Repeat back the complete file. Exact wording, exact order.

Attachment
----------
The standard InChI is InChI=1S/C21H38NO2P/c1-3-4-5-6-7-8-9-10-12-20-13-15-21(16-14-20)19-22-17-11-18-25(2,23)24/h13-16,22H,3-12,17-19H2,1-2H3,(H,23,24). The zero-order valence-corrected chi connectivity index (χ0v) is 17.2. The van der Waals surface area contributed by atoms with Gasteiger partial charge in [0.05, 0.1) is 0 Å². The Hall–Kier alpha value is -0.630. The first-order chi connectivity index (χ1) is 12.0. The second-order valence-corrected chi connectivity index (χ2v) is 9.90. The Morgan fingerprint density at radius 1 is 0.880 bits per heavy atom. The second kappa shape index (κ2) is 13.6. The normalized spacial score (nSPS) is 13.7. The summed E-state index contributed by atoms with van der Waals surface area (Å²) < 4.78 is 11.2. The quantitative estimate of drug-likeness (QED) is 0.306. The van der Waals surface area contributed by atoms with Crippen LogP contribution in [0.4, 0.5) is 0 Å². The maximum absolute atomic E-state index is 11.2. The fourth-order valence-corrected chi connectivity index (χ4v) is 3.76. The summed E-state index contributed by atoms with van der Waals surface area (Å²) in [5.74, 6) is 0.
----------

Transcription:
The standard InChI is InChI=1S/C21H38NO2P/c1-3-4-5-6-7-8-9-10-12-20-13-15-21(16-14-20)19-22-17-11-18-25(2,23)24/h13-16,22H,3-12,17-19H2,1-2H3,(H,23,24). The zero-order valence-corrected chi connectivity index (χ0v) is 17.2. The van der Waals surface area contributed by atoms with Gasteiger partial charge in [0.05, 0.1) is 0 Å². The Hall–Kier alpha value is -0.630. The first-order chi connectivity index (χ1) is 12.0. The second-order valence-corrected chi connectivity index (χ2v) is 9.90. The Morgan fingerprint density at radius 1 is 0.880 bits per heavy atom. The second kappa shape index (κ2) is 13.6. The normalized spacial score (nSPS) is 13.7. The summed E-state index contributed by atoms with van der Waals surface area (Å²) < 4.78 is 11.2. The quantitative estimate of drug-likeness (QED) is 0.306. The van der Waals surface area contributed by atoms with Crippen LogP contribution in [0.4, 0.5) is 0 Å². The maximum absolute atomic E-state index is 11.2. The fourth-order valence-corrected chi connectivity index (χ4v) is 3.76. The summed E-state index contributed by atoms with van der Waals surface area (Å²) in [5.74, 6) is 0.